Screen Queen

Published in Vogue Living

by Leah Twomey


SAMANTHA EVERTON ONCE guilelessly thought of photography as a form of documentation, a way to detail something that already exists, and not about creativity. So how was she to apply her natural talent and affinity for creation – costumes, hair, make-up? While working as a hairdresser in her twenties, Everton was called on to design, shave and colour some hair patterns, and she photographed them for fun. “I realised it could be a way of capturing what I create,” the Melbourne-based artist says. “I could make what’s in my imagination and then photograph it.”

A few years and a Bachelor of Aits in Photography from RMIT later, Everton now shoots her magic realist worlds while approaching her art as a director might visualise a theatrical film set. The images slide the viewer into a hyper-real colour-saturated world, where little girls play dress up and navigate the existence between being awake and dreaming, of being aware and yet clinging to childish resolutions to close your eyes and shut out the bad.


Everton’s 2007 series Childhood Fears explored the darker aspects of adolescence, of an imagination that hazes the boundary of reality. To hear Everton explain it, in her bubbly manner chatting spiritedly over a cup of tea, the poignancy of the subject matter is played down. Although perhaps she is just not fond of self-analysis. “I hold back from saying exactly what these images mean to a certain extent because it spoils the moment. You walk into a gallery, you see the image and it’s about what you bring to it.”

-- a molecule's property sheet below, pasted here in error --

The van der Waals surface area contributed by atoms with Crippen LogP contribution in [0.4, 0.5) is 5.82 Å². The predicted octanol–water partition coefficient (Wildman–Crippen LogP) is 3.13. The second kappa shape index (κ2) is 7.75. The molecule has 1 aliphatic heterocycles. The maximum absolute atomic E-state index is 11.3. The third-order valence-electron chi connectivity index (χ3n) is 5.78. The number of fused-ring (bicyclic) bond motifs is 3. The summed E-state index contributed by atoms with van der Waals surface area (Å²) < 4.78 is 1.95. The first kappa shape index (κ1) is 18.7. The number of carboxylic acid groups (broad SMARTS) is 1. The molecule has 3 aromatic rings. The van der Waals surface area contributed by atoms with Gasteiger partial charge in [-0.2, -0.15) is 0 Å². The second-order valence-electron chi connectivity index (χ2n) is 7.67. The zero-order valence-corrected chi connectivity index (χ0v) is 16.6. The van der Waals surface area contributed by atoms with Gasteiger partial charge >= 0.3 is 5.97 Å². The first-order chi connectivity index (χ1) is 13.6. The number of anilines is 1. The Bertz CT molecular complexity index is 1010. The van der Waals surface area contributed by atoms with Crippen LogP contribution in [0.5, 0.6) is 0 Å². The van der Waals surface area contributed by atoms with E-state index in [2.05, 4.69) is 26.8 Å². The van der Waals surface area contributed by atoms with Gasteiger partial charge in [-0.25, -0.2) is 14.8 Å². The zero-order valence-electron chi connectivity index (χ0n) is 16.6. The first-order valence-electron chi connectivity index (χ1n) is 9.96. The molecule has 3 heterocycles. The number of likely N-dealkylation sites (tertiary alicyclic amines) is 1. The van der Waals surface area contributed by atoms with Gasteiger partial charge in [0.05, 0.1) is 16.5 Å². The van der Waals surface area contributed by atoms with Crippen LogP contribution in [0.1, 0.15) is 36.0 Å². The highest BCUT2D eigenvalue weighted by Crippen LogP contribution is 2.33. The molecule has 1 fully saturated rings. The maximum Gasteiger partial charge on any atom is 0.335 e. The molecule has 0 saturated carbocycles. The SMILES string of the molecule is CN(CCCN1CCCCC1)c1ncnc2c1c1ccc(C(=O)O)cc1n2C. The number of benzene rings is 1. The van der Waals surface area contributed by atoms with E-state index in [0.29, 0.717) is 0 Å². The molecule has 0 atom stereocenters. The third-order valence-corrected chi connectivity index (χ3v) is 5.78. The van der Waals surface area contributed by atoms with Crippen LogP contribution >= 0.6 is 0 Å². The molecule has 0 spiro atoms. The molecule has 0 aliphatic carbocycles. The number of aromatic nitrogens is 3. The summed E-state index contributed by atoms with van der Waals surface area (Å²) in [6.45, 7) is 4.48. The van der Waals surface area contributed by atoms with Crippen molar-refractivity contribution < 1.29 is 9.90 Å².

This year’s series Vintage Dolls is a colourful collection of girl portraits, more vibrant and fun than the silent sobriety of Childhood Fears, but still possessing a sense of vulnerability. The images are truly beautiful, but they have a sense of fun and childplay that hold them back from the dark side. “It’s like the children are in an attic and they’re play acting. I wanted to show how children innocently re-enact how adults act in front of other people – kids absorb that and act it out in play.”

Vintage Dolls was shot in a run-down house ready for demolition, rented by Everton for a month. She was free to create the mini-sets for her stills as she pleased – wallpaper, paint, lights, holes knocked into walls to let the light in, and that tree (seen in Nocturne, top left). “1 can feel the pain,” she laughs, “because that tree was brought into the house and we had to cut a hole in the floorboards and submerge it, and cut a hole in the wall.”

Although the images may be created from a set that has been imagined, sourced and styled by Everton – down to costumes, hair and make-up – unlike a film, her art has no beginning and no end. She keeps the shutter speed open on her camera for up to a minute to capture the movement of the models, shifting ever so slightly. “It feels like the image is continuing,” she says. “I like that feeling for the aesthetics. It’s a live moment.